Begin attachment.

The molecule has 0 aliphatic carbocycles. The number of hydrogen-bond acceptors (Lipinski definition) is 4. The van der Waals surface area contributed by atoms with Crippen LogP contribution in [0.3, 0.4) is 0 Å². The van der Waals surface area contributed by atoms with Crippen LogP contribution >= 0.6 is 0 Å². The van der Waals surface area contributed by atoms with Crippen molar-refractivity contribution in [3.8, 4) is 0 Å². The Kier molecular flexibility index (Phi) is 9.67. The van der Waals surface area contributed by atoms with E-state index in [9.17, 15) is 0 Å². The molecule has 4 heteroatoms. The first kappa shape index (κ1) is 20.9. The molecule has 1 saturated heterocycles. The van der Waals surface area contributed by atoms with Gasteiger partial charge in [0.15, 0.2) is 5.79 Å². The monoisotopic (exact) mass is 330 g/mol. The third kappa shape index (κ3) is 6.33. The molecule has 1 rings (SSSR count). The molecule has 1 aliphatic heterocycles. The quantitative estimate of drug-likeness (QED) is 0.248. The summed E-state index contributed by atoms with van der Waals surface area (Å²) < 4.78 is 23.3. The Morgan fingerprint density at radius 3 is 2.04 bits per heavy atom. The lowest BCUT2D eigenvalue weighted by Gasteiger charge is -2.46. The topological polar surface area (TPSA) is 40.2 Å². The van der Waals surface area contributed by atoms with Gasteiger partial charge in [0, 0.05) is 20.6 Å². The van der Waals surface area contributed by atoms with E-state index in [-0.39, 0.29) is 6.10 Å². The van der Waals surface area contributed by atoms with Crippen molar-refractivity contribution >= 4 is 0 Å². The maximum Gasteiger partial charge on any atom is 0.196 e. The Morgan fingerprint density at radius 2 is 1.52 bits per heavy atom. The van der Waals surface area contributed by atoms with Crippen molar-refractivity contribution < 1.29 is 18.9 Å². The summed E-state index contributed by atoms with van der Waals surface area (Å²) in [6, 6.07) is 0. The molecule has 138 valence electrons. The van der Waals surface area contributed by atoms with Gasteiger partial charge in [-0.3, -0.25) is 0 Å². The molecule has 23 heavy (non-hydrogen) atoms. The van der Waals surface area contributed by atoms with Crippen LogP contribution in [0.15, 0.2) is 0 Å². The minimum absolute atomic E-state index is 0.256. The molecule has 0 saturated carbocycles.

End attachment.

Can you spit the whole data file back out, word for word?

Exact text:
The molecule has 0 aliphatic carbocycles. The number of hydrogen-bond acceptors (Lipinski definition) is 4. The van der Waals surface area contributed by atoms with Crippen LogP contribution in [0.3, 0.4) is 0 Å². The van der Waals surface area contributed by atoms with Crippen LogP contribution >= 0.6 is 0 Å². The van der Waals surface area contributed by atoms with Crippen molar-refractivity contribution in [3.8, 4) is 0 Å². The Kier molecular flexibility index (Phi) is 9.67. The van der Waals surface area contributed by atoms with E-state index in [9.17, 15) is 0 Å². The molecule has 4 heteroatoms. The first kappa shape index (κ1) is 20.9. The molecule has 1 saturated heterocycles. The van der Waals surface area contributed by atoms with Gasteiger partial charge in [0.15, 0.2) is 5.79 Å². The monoisotopic (exact) mass is 330 g/mol. The third kappa shape index (κ3) is 6.33. The molecule has 1 rings (SSSR count). The molecule has 1 aliphatic heterocycles. The quantitative estimate of drug-likeness (QED) is 0.248. The summed E-state index contributed by atoms with van der Waals surface area (Å²) < 4.78 is 23.3. The Morgan fingerprint density at radius 3 is 2.04 bits per heavy atom. The lowest BCUT2D eigenvalue weighted by Gasteiger charge is -2.46. The topological polar surface area (TPSA) is 40.2 Å². The van der Waals surface area contributed by atoms with Gasteiger partial charge in [0, 0.05) is 20.6 Å². The van der Waals surface area contributed by atoms with E-state index in [-0.39, 0.29) is 6.10 Å². The van der Waals surface area contributed by atoms with Crippen molar-refractivity contribution >= 4 is 0 Å². The maximum Gasteiger partial charge on any atom is 0.196 e. The Morgan fingerprint density at radius 2 is 1.52 bits per heavy atom. The van der Waals surface area contributed by atoms with Crippen molar-refractivity contribution < 1.29 is 18.9 Å². The summed E-state index contributed by atoms with van der Waals surface area (Å²) in [6, 6.07) is 0. The molecule has 138 valence electrons. The van der Waals surface area contributed by atoms with Gasteiger partial charge in [-0.3, -0.25) is 0 Å². The molecule has 23 heavy (non-hydrogen) atoms. The van der Waals surface area contributed by atoms with Crippen LogP contribution in [0.15, 0.2) is 0 Å². The minimum absolute atomic E-state index is 0.256. The molecule has 0 saturated carbocycles.